Brothers Roger and Basil Mills are still defending themselves against a wide array of lawsuits.
One of the latest involves a company contracted by Driscoll Strawberry Associates Inc., Watsonville, Calif., to grow strawberries between 2008 and 2009. That company, Ramco Enterprises, Salinas, Calif., garnered a $61,000 payout by a Mills’ company, Boss Farms, in December after Ramco was caught up in Boss Farms’ legal trouble.
Lakeland Financial Ltd., owner of 125 acres Boss Farms subleased to Ramco, filed suit against Boss Farms last spring, claiming Boss Farms didn’t have the right to sublease the property to Ramco for 14 months and $438,000.
Lakeland also claimed Boss Farms failed to notify it of the sublease arrangement.
Ramco, in its own court filings, said it could lose $6 million worth of Driscoll strawberries if the land was seized before the November 2009 final harvest.
Mills’ attorney, Paul Hart, did not return a request for comment by deadline. Ramco’s attorney, Soren Diaz, also did not return a request for comment.
Mills Family Farms stopped operations July 2008 and faces lawsuits from many creditors. The company got into financial trouble after investing heavily in Monterey County’s once booming real estate market by building residential subdivisions.
After the housing market crashed in 2008, those subdivisions, including the luxury Monterey development Monterra, entered foreclosure.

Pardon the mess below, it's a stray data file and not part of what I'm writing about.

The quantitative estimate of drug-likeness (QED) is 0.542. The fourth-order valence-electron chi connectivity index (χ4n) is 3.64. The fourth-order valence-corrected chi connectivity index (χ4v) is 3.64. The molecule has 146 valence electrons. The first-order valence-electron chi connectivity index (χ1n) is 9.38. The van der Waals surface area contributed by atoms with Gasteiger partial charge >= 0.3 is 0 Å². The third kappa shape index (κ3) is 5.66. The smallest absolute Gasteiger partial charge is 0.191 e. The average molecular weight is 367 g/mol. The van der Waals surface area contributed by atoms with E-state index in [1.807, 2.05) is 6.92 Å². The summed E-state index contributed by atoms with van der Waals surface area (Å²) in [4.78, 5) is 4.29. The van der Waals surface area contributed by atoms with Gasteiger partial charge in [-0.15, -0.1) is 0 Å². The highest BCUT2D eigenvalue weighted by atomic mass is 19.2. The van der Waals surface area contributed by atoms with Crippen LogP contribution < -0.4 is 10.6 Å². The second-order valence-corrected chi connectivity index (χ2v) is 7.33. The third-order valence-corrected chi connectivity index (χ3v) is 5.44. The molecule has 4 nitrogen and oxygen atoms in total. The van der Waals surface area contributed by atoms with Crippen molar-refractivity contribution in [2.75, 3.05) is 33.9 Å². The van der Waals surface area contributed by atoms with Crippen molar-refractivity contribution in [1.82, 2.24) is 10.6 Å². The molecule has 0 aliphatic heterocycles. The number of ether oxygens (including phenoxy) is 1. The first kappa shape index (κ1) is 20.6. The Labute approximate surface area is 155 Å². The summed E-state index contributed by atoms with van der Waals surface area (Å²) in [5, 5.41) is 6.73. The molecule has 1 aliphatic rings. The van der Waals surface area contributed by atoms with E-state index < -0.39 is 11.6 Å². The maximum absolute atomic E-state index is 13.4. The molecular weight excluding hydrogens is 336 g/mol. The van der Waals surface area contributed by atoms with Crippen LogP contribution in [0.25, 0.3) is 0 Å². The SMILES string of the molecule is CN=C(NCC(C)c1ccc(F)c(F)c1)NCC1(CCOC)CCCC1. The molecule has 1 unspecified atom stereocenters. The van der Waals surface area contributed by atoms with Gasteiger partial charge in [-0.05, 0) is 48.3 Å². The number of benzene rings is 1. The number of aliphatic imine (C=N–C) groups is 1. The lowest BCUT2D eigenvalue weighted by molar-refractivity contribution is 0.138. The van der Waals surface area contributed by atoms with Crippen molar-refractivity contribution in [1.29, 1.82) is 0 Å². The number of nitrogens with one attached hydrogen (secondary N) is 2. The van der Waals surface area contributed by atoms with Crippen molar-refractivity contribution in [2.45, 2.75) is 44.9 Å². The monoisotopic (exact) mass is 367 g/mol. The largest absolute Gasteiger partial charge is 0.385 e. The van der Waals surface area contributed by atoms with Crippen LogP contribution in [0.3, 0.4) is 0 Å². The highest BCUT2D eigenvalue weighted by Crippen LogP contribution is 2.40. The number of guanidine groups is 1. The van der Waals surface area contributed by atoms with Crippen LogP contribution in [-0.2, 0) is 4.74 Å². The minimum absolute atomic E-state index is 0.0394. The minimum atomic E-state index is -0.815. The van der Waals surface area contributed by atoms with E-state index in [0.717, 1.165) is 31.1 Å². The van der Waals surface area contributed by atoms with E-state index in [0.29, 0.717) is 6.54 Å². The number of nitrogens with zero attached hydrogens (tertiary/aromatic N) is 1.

Three investors in Monterra are also suing Roger and Basil Mills for $1.6 million claiming the Mills breached their contracts and haven’t paid them back on their investments.
According to court documents, as early as 2002, Arthur Smith Jr., Melena Scampa and Douglas Graham, all agreed to front hundreds of thousands of dollars and each take out $900,000 loans to purchase Monterra lots. The lawsuits allege the Mills secretly changed their title agreements and were forced to take payment out of escrow — contrary what they agreed — in an attempt to increase the value of the Monterra lots.
Michael Lykken, the attorney for Smith, Scampa and Graham, said mortgages for two his clients were eventually paid but one remains outstanding and none have been returned the money they invested.
“It was pretty clear what they were doing,” Lykken said of the Mills and the title company.
A February court hearing for the case was canceled and Lykken said he didn’t know when the next hearing will be set because he was still awaiting Mills to answer his lawsuit filed in September.